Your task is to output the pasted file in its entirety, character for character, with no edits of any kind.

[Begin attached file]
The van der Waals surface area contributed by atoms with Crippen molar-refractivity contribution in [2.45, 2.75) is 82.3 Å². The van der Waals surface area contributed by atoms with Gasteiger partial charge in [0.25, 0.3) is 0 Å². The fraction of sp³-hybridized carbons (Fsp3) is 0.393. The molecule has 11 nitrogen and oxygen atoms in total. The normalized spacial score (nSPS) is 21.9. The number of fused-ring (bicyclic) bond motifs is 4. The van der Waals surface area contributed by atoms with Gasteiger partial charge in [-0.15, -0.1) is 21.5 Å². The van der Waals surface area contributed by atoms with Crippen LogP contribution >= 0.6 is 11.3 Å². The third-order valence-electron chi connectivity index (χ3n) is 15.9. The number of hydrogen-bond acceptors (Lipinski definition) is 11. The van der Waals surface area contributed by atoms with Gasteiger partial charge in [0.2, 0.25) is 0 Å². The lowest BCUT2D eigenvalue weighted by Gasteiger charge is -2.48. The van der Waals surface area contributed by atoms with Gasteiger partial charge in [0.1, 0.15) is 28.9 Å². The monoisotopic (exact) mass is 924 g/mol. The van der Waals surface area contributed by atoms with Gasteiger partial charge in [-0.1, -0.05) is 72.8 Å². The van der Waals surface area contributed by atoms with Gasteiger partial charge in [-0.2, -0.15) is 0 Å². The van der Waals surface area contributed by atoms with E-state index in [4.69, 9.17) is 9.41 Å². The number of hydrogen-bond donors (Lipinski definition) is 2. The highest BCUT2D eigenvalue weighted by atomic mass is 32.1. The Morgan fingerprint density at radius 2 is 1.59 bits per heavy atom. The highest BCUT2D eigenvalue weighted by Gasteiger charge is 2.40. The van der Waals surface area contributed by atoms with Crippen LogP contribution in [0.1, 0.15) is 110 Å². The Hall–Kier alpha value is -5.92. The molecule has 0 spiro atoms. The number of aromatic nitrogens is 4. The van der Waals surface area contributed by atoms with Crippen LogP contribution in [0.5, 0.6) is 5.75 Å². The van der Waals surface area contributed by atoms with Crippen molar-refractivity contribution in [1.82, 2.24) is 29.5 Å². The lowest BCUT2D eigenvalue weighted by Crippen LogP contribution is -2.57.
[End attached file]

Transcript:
The van der Waals surface area contributed by atoms with Crippen molar-refractivity contribution in [2.45, 2.75) is 82.3 Å². The van der Waals surface area contributed by atoms with Gasteiger partial charge in [0.25, 0.3) is 0 Å². The fraction of sp³-hybridized carbons (Fsp3) is 0.393. The molecule has 11 nitrogen and oxygen atoms in total. The normalized spacial score (nSPS) is 21.9. The number of fused-ring (bicyclic) bond motifs is 4. The van der Waals surface area contributed by atoms with Gasteiger partial charge in [-0.15, -0.1) is 21.5 Å². The van der Waals surface area contributed by atoms with Crippen LogP contribution >= 0.6 is 11.3 Å². The third-order valence-electron chi connectivity index (χ3n) is 15.9. The number of hydrogen-bond acceptors (Lipinski definition) is 11. The van der Waals surface area contributed by atoms with Gasteiger partial charge in [0.2, 0.25) is 0 Å². The lowest BCUT2D eigenvalue weighted by Gasteiger charge is -2.48. The van der Waals surface area contributed by atoms with Gasteiger partial charge in [0.1, 0.15) is 28.9 Å². The monoisotopic (exact) mass is 924 g/mol. The van der Waals surface area contributed by atoms with Gasteiger partial charge in [-0.1, -0.05) is 72.8 Å². The van der Waals surface area contributed by atoms with Gasteiger partial charge in [-0.2, -0.15) is 0 Å². The van der Waals surface area contributed by atoms with E-state index in [4.69, 9.17) is 9.41 Å². The number of hydrogen-bond donors (Lipinski definition) is 2. The highest BCUT2D eigenvalue weighted by atomic mass is 32.1. The Morgan fingerprint density at radius 2 is 1.59 bits per heavy atom. The highest BCUT2D eigenvalue weighted by Gasteiger charge is 2.40. The van der Waals surface area contributed by atoms with Crippen LogP contribution in [0.1, 0.15) is 110 Å². The Hall–Kier alpha value is -5.92. The molecule has 0 spiro atoms. The number of aromatic nitrogens is 4. The van der Waals surface area contributed by atoms with Crippen LogP contribution in [0.5, 0.6) is 5.75 Å². The van der Waals surface area contributed by atoms with Crippen molar-refractivity contribution in [1.82, 2.24) is 29.5 Å². The lowest BCUT2D eigenvalue weighted by Crippen LogP contribution is -2.57.